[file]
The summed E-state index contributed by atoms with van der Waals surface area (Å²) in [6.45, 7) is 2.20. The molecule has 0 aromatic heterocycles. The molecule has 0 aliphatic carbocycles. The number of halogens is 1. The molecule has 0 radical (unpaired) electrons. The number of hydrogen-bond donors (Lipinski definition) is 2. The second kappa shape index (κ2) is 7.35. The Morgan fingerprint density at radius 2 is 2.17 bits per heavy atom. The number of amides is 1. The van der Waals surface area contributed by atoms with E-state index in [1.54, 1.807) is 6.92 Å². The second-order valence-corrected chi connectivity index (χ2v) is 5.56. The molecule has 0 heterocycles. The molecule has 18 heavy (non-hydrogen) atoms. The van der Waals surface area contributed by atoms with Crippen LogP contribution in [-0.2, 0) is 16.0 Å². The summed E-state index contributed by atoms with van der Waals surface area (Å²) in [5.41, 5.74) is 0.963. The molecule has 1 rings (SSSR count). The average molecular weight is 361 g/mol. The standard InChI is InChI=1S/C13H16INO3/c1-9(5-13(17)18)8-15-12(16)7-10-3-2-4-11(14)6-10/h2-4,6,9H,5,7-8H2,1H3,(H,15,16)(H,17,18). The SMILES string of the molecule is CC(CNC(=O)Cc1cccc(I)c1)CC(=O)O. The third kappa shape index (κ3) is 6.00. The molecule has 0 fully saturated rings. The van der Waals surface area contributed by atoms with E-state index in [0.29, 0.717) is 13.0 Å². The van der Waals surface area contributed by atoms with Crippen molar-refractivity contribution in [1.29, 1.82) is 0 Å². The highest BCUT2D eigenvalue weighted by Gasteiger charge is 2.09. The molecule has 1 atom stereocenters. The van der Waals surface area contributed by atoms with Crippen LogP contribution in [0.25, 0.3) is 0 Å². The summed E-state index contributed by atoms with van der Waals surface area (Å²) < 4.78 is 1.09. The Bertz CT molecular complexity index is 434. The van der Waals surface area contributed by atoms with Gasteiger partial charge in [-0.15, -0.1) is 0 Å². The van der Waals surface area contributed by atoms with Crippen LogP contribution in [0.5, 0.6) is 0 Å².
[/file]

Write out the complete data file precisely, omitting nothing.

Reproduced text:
The summed E-state index contributed by atoms with van der Waals surface area (Å²) in [6.45, 7) is 2.20. The molecule has 0 aromatic heterocycles. The molecule has 0 aliphatic carbocycles. The number of halogens is 1. The molecule has 0 radical (unpaired) electrons. The number of hydrogen-bond donors (Lipinski definition) is 2. The second kappa shape index (κ2) is 7.35. The Morgan fingerprint density at radius 2 is 2.17 bits per heavy atom. The number of amides is 1. The van der Waals surface area contributed by atoms with E-state index in [1.54, 1.807) is 6.92 Å². The second-order valence-corrected chi connectivity index (χ2v) is 5.56. The molecule has 0 heterocycles. The molecule has 18 heavy (non-hydrogen) atoms. The van der Waals surface area contributed by atoms with Crippen LogP contribution in [-0.2, 0) is 16.0 Å². The summed E-state index contributed by atoms with van der Waals surface area (Å²) in [5.41, 5.74) is 0.963. The molecule has 1 rings (SSSR count). The average molecular weight is 361 g/mol. The standard InChI is InChI=1S/C13H16INO3/c1-9(5-13(17)18)8-15-12(16)7-10-3-2-4-11(14)6-10/h2-4,6,9H,5,7-8H2,1H3,(H,15,16)(H,17,18). The SMILES string of the molecule is CC(CNC(=O)Cc1cccc(I)c1)CC(=O)O. The third kappa shape index (κ3) is 6.00. The molecule has 0 fully saturated rings. The van der Waals surface area contributed by atoms with E-state index in [0.29, 0.717) is 13.0 Å². The van der Waals surface area contributed by atoms with Crippen molar-refractivity contribution in [1.29, 1.82) is 0 Å². The highest BCUT2D eigenvalue weighted by Gasteiger charge is 2.09. The molecule has 1 atom stereocenters. The van der Waals surface area contributed by atoms with Crippen LogP contribution in [0.25, 0.3) is 0 Å². The summed E-state index contributed by atoms with van der Waals surface area (Å²) < 4.78 is 1.09. The Bertz CT molecular complexity index is 434. The van der Waals surface area contributed by atoms with Gasteiger partial charge in [-0.15, -0.1) is 0 Å². The van der Waals surface area contributed by atoms with Crippen LogP contribution in [0.5, 0.6) is 0 Å².